November 17, 2009
Tibet: Obama Supports Resumption of Dialogue
Describing Tibet as part of China, US President Barack Obama today supported the early resumption of talks between Beijing and representatives of the exiled Tibetan spiritual leader Dalai Lama.
"We did note that while we recognise that Tibet is part of the People's Republic of China, the United States supports the early resumption of dialogue" between the Dalai Lama's representatives and Beijing," Obama said after his meeting with Chinese counterpart Hu Jintao.
Chinese President Hu Jintao hailed US President Barack Obama's recognition of sovereignty issues dear to China.
"China approves of President Obama's repeated reiteration of the one-China principle," Hu told reporters.
Hu referred to China's "sovereignty over Taiwan and other matters" during a state visit in which some Western analysts had predicted that China would also demand an explicit declaration by Washington of China's sovereignty over the restive frontier regions of Tibet and Xinjiang.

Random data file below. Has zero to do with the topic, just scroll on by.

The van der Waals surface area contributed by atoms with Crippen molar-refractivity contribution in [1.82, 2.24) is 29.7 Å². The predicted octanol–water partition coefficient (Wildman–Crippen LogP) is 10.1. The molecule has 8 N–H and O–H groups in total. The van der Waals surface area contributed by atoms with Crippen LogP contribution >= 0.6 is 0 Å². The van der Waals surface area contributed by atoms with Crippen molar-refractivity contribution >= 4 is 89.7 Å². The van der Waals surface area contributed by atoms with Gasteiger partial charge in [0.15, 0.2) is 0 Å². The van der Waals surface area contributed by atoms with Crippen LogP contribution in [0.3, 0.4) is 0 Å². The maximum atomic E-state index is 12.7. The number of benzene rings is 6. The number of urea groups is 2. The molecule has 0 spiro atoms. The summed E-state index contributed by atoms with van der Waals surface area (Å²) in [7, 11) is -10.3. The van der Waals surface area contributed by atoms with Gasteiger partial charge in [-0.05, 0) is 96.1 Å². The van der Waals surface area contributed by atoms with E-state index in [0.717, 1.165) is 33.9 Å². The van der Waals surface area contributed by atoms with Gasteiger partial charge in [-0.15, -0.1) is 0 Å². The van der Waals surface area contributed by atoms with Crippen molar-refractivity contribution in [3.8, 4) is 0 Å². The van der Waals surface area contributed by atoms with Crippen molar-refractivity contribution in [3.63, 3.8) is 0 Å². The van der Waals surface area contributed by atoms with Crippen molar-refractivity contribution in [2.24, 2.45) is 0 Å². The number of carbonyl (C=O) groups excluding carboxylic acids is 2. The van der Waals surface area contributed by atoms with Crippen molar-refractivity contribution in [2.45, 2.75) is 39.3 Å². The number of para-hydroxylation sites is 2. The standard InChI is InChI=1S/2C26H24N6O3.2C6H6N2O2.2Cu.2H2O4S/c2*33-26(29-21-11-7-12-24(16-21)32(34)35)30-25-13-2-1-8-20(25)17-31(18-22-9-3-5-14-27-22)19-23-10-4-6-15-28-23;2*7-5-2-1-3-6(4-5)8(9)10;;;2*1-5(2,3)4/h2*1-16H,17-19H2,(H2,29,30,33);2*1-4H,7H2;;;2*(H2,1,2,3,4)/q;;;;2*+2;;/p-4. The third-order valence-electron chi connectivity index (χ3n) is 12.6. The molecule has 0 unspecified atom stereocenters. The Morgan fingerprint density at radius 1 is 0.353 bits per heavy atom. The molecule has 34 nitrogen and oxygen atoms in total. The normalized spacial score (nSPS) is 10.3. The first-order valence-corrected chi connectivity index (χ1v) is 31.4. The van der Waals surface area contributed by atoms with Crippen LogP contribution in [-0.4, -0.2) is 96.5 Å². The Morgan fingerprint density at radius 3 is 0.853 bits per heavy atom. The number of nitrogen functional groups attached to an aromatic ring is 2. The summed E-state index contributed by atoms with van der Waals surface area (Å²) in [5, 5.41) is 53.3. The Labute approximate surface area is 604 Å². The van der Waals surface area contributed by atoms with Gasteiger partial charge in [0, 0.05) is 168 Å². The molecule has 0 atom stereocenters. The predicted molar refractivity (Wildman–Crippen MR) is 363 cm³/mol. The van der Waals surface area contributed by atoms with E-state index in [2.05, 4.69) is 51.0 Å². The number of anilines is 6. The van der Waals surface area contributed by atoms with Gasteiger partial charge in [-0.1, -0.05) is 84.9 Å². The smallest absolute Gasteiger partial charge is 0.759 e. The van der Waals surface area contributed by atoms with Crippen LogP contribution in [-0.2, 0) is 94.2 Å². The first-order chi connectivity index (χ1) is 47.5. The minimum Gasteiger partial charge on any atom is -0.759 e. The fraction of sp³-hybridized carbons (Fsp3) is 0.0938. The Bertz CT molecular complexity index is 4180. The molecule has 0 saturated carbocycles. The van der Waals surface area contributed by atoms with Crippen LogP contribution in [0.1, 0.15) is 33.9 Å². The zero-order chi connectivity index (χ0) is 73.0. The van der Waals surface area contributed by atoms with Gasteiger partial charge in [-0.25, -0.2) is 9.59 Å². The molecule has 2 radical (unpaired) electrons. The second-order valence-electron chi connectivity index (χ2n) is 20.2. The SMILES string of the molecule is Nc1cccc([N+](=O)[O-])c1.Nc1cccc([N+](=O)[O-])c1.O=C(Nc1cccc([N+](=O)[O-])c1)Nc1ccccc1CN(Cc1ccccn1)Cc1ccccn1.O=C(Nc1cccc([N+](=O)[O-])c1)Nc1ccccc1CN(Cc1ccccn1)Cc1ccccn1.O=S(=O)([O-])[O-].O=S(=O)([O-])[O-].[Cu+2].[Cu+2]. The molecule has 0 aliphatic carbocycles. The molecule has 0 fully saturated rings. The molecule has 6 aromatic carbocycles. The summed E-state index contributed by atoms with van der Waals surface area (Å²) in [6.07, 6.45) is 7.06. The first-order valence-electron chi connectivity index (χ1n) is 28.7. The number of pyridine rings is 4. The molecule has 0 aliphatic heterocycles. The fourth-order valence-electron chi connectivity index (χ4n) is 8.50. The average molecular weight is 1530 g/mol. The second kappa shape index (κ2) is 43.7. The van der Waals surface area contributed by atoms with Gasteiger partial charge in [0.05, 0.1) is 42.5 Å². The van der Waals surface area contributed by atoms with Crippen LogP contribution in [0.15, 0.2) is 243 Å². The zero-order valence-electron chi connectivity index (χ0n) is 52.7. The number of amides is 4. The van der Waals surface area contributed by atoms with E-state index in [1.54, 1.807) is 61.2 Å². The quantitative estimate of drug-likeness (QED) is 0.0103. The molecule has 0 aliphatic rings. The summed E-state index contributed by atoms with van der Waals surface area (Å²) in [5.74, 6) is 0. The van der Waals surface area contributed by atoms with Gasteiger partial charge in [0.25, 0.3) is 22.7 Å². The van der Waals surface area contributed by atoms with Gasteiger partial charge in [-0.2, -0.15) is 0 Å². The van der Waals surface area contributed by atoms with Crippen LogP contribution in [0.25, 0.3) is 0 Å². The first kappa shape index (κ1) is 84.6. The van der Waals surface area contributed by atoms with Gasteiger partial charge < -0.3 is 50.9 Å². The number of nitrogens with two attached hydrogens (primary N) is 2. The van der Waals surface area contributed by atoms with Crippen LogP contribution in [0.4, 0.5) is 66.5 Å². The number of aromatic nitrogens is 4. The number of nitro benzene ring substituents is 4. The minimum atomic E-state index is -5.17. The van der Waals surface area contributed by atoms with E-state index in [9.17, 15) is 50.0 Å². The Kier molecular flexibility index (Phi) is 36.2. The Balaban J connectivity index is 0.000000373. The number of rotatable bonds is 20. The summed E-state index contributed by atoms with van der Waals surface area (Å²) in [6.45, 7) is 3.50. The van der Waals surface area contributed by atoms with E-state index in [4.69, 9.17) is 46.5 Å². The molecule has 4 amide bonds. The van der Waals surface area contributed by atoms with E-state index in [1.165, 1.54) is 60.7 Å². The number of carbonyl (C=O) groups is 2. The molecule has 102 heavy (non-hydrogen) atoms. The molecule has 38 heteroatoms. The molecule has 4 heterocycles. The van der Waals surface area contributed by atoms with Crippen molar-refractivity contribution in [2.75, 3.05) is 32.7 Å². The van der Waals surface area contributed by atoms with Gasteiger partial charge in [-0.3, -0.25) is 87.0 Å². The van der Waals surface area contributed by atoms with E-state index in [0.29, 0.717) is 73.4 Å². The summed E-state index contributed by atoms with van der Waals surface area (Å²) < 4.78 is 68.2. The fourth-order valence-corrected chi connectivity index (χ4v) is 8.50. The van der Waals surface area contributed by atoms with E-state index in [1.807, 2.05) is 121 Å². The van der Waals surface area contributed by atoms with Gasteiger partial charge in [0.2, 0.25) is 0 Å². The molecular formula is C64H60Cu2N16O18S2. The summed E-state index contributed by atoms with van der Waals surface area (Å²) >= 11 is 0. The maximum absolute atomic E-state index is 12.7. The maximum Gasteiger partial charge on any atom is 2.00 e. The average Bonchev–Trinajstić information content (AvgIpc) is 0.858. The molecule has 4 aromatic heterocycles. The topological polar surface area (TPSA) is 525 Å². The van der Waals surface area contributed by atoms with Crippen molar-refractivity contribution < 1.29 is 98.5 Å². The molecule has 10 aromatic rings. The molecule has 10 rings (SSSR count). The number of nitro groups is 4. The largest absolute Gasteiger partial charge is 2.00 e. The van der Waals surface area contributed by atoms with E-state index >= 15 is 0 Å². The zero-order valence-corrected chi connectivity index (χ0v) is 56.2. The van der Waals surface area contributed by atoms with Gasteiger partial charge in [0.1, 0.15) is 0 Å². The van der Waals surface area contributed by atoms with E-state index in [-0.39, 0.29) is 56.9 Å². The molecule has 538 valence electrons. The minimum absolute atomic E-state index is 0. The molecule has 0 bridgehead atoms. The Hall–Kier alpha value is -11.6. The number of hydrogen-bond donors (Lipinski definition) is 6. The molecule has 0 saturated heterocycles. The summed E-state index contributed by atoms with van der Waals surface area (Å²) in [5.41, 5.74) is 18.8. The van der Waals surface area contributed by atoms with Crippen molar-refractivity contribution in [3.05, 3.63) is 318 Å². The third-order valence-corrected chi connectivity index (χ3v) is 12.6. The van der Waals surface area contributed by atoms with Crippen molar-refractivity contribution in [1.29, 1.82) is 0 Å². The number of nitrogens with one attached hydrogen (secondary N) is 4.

Washington switched diplomatic recognition from Taipei, capital of self-ruled Taiwan, to Beijing in 1979 but remains the island's main arms supplier.
Obama did not meet Tibet's exiled spiritual leader, the Dalai Lama, when he was in Washington in early October. But the Dalai Lama has said they may meet after Obama returns from China, which condemns the Buddhist monk as a separatist for demanding Tibetan self-determination.
China, which has governed Tibet since its troops occupied the territory in the 1950s, has repeatedly accused the Dalai Lama of leading a campaign to split the Himalayan region from the rest of the country.
The 74-year-old Dalai Lama, who fled to India amid a failed uprising against Chinese rule in 1959, has denied the allegations.
The last formal talks between the Dalai Lama's envoys and Chinese officials, the seventh since 2002, ended in an impasse in July last year, with China demanding that he prove that he did not support Tibetan independence.
Relations have been particularly tense this year after large scale riots in Lhasa, Tibet's capital, in which hundreds of shops were torched and Chinese civilians were attacked.